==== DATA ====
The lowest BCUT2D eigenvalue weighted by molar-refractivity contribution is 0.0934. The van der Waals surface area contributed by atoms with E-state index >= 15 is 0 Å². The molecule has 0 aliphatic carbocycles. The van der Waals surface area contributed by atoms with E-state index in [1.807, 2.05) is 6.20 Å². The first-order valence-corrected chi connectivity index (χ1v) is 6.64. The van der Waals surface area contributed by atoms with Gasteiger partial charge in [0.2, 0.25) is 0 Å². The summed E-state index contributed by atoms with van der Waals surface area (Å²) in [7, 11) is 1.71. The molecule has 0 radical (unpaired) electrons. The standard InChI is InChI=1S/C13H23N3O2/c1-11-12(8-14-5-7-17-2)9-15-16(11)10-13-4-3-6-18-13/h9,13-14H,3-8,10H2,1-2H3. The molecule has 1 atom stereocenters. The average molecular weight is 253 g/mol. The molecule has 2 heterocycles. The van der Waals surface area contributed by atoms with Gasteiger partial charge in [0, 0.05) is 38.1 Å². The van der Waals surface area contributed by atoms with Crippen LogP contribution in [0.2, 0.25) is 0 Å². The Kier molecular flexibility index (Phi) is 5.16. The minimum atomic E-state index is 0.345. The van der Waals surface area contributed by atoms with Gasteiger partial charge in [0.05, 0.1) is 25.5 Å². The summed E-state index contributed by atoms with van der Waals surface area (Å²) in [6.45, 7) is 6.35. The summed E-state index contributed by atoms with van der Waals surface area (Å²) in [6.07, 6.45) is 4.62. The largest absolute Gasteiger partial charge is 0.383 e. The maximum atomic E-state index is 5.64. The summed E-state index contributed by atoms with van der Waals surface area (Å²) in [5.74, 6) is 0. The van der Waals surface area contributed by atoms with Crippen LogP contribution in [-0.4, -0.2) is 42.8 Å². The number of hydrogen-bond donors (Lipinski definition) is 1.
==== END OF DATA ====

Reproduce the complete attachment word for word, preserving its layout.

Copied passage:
The lowest BCUT2D eigenvalue weighted by molar-refractivity contribution is 0.0934. The van der Waals surface area contributed by atoms with E-state index >= 15 is 0 Å². The molecule has 0 aliphatic carbocycles. The van der Waals surface area contributed by atoms with E-state index in [1.807, 2.05) is 6.20 Å². The first-order valence-corrected chi connectivity index (χ1v) is 6.64. The van der Waals surface area contributed by atoms with Gasteiger partial charge in [0.2, 0.25) is 0 Å². The summed E-state index contributed by atoms with van der Waals surface area (Å²) in [7, 11) is 1.71. The molecule has 0 radical (unpaired) electrons. The standard InChI is InChI=1S/C13H23N3O2/c1-11-12(8-14-5-7-17-2)9-15-16(11)10-13-4-3-6-18-13/h9,13-14H,3-8,10H2,1-2H3. The molecule has 1 atom stereocenters. The average molecular weight is 253 g/mol. The molecule has 2 heterocycles. The van der Waals surface area contributed by atoms with Gasteiger partial charge in [0, 0.05) is 38.1 Å². The van der Waals surface area contributed by atoms with Crippen LogP contribution in [0.2, 0.25) is 0 Å². The Kier molecular flexibility index (Phi) is 5.16. The minimum atomic E-state index is 0.345. The van der Waals surface area contributed by atoms with Gasteiger partial charge in [0.05, 0.1) is 25.5 Å². The summed E-state index contributed by atoms with van der Waals surface area (Å²) in [6.45, 7) is 6.35. The summed E-state index contributed by atoms with van der Waals surface area (Å²) in [6.07, 6.45) is 4.62. The largest absolute Gasteiger partial charge is 0.383 e. The maximum atomic E-state index is 5.64. The summed E-state index contributed by atoms with van der Waals surface area (Å²) in [5.74, 6) is 0. The van der Waals surface area contributed by atoms with Crippen LogP contribution in [-0.4, -0.2) is 42.8 Å². The number of hydrogen-bond donors (Lipinski definition) is 1.